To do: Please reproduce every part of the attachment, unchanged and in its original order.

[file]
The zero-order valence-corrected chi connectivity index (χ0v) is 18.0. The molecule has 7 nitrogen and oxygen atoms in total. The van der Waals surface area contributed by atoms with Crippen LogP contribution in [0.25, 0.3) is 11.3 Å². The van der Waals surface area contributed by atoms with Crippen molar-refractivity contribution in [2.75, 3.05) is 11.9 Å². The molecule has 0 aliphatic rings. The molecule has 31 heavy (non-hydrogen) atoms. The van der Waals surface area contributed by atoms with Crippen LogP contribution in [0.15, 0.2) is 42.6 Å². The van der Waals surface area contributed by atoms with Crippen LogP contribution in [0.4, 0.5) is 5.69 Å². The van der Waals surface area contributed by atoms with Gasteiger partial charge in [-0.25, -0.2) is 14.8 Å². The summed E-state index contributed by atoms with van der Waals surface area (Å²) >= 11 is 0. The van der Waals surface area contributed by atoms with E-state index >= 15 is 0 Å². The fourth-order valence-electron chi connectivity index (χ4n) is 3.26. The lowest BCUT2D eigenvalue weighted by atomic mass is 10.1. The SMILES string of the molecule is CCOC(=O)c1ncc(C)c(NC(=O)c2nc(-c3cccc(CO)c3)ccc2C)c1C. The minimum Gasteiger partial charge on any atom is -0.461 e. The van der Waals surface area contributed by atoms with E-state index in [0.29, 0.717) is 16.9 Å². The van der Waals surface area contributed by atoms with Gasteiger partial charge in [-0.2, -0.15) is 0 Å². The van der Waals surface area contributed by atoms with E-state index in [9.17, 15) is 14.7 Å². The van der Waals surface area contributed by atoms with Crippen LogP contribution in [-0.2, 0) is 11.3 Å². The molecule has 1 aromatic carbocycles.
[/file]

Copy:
The zero-order valence-corrected chi connectivity index (χ0v) is 18.0. The molecule has 7 nitrogen and oxygen atoms in total. The van der Waals surface area contributed by atoms with Crippen LogP contribution in [0.25, 0.3) is 11.3 Å². The van der Waals surface area contributed by atoms with Crippen molar-refractivity contribution in [2.75, 3.05) is 11.9 Å². The molecule has 0 aliphatic rings. The molecule has 31 heavy (non-hydrogen) atoms. The van der Waals surface area contributed by atoms with Crippen LogP contribution in [0.15, 0.2) is 42.6 Å². The van der Waals surface area contributed by atoms with Crippen LogP contribution in [0.4, 0.5) is 5.69 Å². The van der Waals surface area contributed by atoms with Gasteiger partial charge in [-0.25, -0.2) is 14.8 Å². The summed E-state index contributed by atoms with van der Waals surface area (Å²) >= 11 is 0. The van der Waals surface area contributed by atoms with E-state index >= 15 is 0 Å². The fourth-order valence-electron chi connectivity index (χ4n) is 3.26. The lowest BCUT2D eigenvalue weighted by atomic mass is 10.1. The SMILES string of the molecule is CCOC(=O)c1ncc(C)c(NC(=O)c2nc(-c3cccc(CO)c3)ccc2C)c1C. The minimum Gasteiger partial charge on any atom is -0.461 e. The van der Waals surface area contributed by atoms with E-state index in [0.29, 0.717) is 16.9 Å². The van der Waals surface area contributed by atoms with Gasteiger partial charge in [-0.2, -0.15) is 0 Å². The van der Waals surface area contributed by atoms with E-state index in [9.17, 15) is 14.7 Å². The van der Waals surface area contributed by atoms with Crippen LogP contribution in [-0.2, 0) is 11.3 Å². The molecule has 1 aromatic carbocycles.